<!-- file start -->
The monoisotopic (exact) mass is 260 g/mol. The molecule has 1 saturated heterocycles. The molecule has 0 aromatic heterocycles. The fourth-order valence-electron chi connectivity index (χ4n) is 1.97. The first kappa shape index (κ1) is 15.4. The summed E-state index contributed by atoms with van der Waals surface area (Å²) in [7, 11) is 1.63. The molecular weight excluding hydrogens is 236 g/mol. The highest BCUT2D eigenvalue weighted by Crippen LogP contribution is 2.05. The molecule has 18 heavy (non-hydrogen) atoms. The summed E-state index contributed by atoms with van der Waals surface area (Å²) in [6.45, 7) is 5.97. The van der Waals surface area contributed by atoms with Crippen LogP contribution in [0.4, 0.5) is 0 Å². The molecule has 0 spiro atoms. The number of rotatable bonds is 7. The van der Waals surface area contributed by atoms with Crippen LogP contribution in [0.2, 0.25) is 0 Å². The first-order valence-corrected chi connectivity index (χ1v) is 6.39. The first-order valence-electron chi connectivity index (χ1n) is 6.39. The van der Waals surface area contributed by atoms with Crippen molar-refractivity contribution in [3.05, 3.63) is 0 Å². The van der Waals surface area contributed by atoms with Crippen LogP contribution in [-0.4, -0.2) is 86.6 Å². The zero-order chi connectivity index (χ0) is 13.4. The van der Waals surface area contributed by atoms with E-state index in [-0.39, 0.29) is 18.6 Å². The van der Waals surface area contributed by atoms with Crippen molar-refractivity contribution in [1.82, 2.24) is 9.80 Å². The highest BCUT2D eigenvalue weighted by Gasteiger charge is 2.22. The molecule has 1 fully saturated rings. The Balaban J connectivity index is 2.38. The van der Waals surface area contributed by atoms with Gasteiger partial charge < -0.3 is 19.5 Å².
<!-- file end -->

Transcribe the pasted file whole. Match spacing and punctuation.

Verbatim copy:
The monoisotopic (exact) mass is 260 g/mol. The molecule has 1 saturated heterocycles. The molecule has 0 aromatic heterocycles. The fourth-order valence-electron chi connectivity index (χ4n) is 1.97. The first kappa shape index (κ1) is 15.4. The summed E-state index contributed by atoms with van der Waals surface area (Å²) in [7, 11) is 1.63. The molecular weight excluding hydrogens is 236 g/mol. The highest BCUT2D eigenvalue weighted by Crippen LogP contribution is 2.05. The molecule has 18 heavy (non-hydrogen) atoms. The summed E-state index contributed by atoms with van der Waals surface area (Å²) in [6.45, 7) is 5.97. The van der Waals surface area contributed by atoms with Crippen LogP contribution in [0.4, 0.5) is 0 Å². The molecule has 0 spiro atoms. The number of rotatable bonds is 7. The van der Waals surface area contributed by atoms with Crippen LogP contribution in [0.2, 0.25) is 0 Å². The first-order valence-corrected chi connectivity index (χ1v) is 6.39. The first-order valence-electron chi connectivity index (χ1n) is 6.39. The van der Waals surface area contributed by atoms with Crippen molar-refractivity contribution in [3.05, 3.63) is 0 Å². The van der Waals surface area contributed by atoms with Crippen LogP contribution in [-0.4, -0.2) is 86.6 Å². The zero-order chi connectivity index (χ0) is 13.4. The van der Waals surface area contributed by atoms with E-state index in [-0.39, 0.29) is 18.6 Å². The van der Waals surface area contributed by atoms with Crippen molar-refractivity contribution in [1.82, 2.24) is 9.80 Å². The highest BCUT2D eigenvalue weighted by Gasteiger charge is 2.22. The molecule has 1 fully saturated rings. The Balaban J connectivity index is 2.38. The van der Waals surface area contributed by atoms with Gasteiger partial charge < -0.3 is 19.5 Å².